Artist-in-Residence, Flagler professor to engage in conversation on race, memory and negotiation of spaces
On Tuesday, Oct. 17, the Crisp-Ellert Art Museum’s Artist-in-Residence Jamilah Sabur will discuss with Flagler College’s Anthropology Professor Dr. Lori Lee the intricacies of racial inequality, memory and migration, through the relationship of Sabur’s artwork and Lee’s historical, archaeological research. The conversation will take place in the college’s Flagler Room at 7 p.m.
An overarching concern within Sabur’s work has been how bodies negotiate their way in space, both in interior spaces and exterior spaces. This theme, and how it relates to relevant social, economic, and environmental justice issues, crops up repeatedly in Sabur’s sculpture, performance and video works.
“There will be mass migration with the new climate affecting the entire globe and it's hard to imagine a future without reconciling the racial inequalities of the present –- mobility isn't as free and fluid for all,” Sabur said. “Encountering Lee's archeological and anthropological work in regards to race as a constructed tool was like finding a missing puzzle piece, as it allowed me to connect threads of exploration I previously made into cognitive science research on human interaction and social cognition.”
“I am fascinated with our ability to ignore each other and the collective unwillingness to give over interior space to the habit of ‘feeling for’ others,” she continued. “In an attempt to grapple with the collective immobility towards generating an egalitarian society, I am taken to history.”
Sabur is an artist working across various disciplines including performance, video, and installation. Sabur was born in Saint Andrew, Jamaica and received her MFA in Visual Arts from University of California San Diego in 2014 and her BFA from Maryland Institute College of Art in Interdisciplinary Sculpture in 2009. She is interested in embodied cognition, social mimicry, dissonance, ritual and the uncanny. Recent exhibition and screening venues include Dimensions Variable, Miami, Fla.; History Miami; Los Angeles Film Forum; (S8) Mostra de Cinema Periférico, A Coruña,Galicia, Spain; Busan Corner Theater, Busan, South Korea. Sabur lives and works in Miami, Fla.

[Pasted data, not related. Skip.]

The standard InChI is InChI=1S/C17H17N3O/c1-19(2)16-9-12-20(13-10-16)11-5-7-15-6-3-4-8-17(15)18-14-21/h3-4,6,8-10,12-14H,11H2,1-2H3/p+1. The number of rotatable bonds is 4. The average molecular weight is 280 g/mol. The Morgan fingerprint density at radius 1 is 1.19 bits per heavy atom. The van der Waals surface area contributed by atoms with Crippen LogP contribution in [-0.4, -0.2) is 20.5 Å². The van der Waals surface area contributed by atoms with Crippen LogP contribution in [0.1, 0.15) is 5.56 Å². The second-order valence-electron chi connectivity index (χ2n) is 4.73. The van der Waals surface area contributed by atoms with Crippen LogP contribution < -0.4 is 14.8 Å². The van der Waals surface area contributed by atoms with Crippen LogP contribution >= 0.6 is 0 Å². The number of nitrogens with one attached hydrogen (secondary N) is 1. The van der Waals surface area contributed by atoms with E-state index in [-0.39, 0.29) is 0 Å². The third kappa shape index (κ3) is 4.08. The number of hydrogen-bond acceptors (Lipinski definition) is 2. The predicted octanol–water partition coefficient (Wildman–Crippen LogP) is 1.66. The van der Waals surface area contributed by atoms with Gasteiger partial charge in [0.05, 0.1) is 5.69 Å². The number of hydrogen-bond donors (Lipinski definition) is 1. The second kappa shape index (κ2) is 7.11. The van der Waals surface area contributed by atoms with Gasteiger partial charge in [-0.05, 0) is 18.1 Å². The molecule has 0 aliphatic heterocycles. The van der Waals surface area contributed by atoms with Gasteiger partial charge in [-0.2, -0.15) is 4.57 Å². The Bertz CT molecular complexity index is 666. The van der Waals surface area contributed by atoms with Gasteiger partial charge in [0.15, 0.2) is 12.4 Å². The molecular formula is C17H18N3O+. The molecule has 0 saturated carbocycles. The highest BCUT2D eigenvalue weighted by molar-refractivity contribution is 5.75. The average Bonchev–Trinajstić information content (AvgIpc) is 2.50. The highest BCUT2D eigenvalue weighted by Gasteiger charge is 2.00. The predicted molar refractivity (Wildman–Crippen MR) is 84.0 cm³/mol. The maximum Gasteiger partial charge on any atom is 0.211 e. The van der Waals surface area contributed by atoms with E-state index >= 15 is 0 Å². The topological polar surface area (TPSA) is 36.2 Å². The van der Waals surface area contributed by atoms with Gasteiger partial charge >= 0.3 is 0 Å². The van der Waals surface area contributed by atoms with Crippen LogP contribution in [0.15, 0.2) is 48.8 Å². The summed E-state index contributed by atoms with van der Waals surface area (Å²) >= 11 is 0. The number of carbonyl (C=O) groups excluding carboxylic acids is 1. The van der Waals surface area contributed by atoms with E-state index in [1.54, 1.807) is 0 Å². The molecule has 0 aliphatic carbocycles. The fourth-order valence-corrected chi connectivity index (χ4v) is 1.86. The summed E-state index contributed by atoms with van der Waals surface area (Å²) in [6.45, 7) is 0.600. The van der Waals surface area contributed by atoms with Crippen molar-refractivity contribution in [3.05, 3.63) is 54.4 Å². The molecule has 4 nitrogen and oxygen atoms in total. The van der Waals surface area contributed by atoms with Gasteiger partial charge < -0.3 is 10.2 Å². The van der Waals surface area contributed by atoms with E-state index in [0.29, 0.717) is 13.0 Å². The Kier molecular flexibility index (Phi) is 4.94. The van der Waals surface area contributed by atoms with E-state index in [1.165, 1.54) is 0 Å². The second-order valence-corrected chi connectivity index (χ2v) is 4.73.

Lee is an Assistant Professor of Anthropology at Flagler College. She received her bachelor’s and master’s degrees in Anthropology from the University of Texas at Arlington, and her doctorate from Syracuse University. Lee is an historical archaeologist specializing in African Diaspora archaeology. She has been involved in African diaspora archaeology since 1997. Lee has authored articles on slavery in central Virginia and the Caribbean. Her research interests include race, health practices, the materiality of memory and migration.
The CEAM Artist Residency, in collaboration with Flagler College’s Department of Art & Design, is a regular program of artists-in-residence to engage in themes of place-making while collaborating with some aspect of St Augustine’s local community, the city’s significant and varied roles in American history, or its rich natural environment.
A goal of the residency is to foster diverse perspectives on these aspects of our local community, and artists and scholars in a range of fields are invited who integrate and collaborate between the areas of fine art and broader fields of inquiry, such as curatorial practice, performing arts and creative writing.
The CEAM Artist Residency is supported by a grant from the Dr. JoAnn Crisp-Ellert Fund at The Community Foundation for Northeast Florida.
Flagler’s Flagler Room is located in the college’s Ponce Hall, located at 74 King St. For further information on the exhibition and related programs, please visit the website at www.flagler.edu/crispellert, or contact Julie Dickover at 904-826-8530 or firstname.lastname@example.org. The museum’s hours are Monday through Friday, 10 a.m. to 4 p.m., and Saturday, 12 p.m. to 4 p.m.